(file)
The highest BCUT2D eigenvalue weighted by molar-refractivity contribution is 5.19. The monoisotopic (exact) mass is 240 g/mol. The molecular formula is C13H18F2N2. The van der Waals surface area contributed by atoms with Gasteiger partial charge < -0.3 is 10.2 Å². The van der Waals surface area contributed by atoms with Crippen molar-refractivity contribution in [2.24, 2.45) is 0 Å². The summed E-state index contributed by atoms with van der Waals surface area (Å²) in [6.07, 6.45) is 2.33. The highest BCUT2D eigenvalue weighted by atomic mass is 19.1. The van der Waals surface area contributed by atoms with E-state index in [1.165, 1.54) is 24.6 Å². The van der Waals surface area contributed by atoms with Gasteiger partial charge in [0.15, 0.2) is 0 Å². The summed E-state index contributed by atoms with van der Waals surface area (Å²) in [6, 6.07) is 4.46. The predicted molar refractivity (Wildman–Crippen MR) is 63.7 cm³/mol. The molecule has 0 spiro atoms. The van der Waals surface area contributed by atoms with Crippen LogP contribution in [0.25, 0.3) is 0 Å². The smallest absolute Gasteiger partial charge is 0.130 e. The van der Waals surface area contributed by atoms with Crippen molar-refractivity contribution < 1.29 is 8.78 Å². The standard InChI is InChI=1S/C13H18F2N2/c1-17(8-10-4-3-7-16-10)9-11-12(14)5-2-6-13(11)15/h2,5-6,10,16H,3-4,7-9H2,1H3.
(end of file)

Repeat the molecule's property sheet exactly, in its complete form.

The highest BCUT2D eigenvalue weighted by molar-refractivity contribution is 5.19. The monoisotopic (exact) mass is 240 g/mol. The molecular formula is C13H18F2N2. The van der Waals surface area contributed by atoms with Gasteiger partial charge < -0.3 is 10.2 Å². The van der Waals surface area contributed by atoms with Crippen molar-refractivity contribution in [2.24, 2.45) is 0 Å². The summed E-state index contributed by atoms with van der Waals surface area (Å²) in [6.07, 6.45) is 2.33. The highest BCUT2D eigenvalue weighted by atomic mass is 19.1. The van der Waals surface area contributed by atoms with E-state index in [1.165, 1.54) is 24.6 Å². The van der Waals surface area contributed by atoms with Gasteiger partial charge in [0.15, 0.2) is 0 Å². The summed E-state index contributed by atoms with van der Waals surface area (Å²) in [6, 6.07) is 4.46. The predicted molar refractivity (Wildman–Crippen MR) is 63.7 cm³/mol. The molecule has 0 spiro atoms. The van der Waals surface area contributed by atoms with Crippen LogP contribution in [0.25, 0.3) is 0 Å². The smallest absolute Gasteiger partial charge is 0.130 e. The van der Waals surface area contributed by atoms with Crippen molar-refractivity contribution < 1.29 is 8.78 Å². The standard InChI is InChI=1S/C13H18F2N2/c1-17(8-10-4-3-7-16-10)9-11-12(14)5-2-6-13(11)15/h2,5-6,10,16H,3-4,7-9H2,1H3.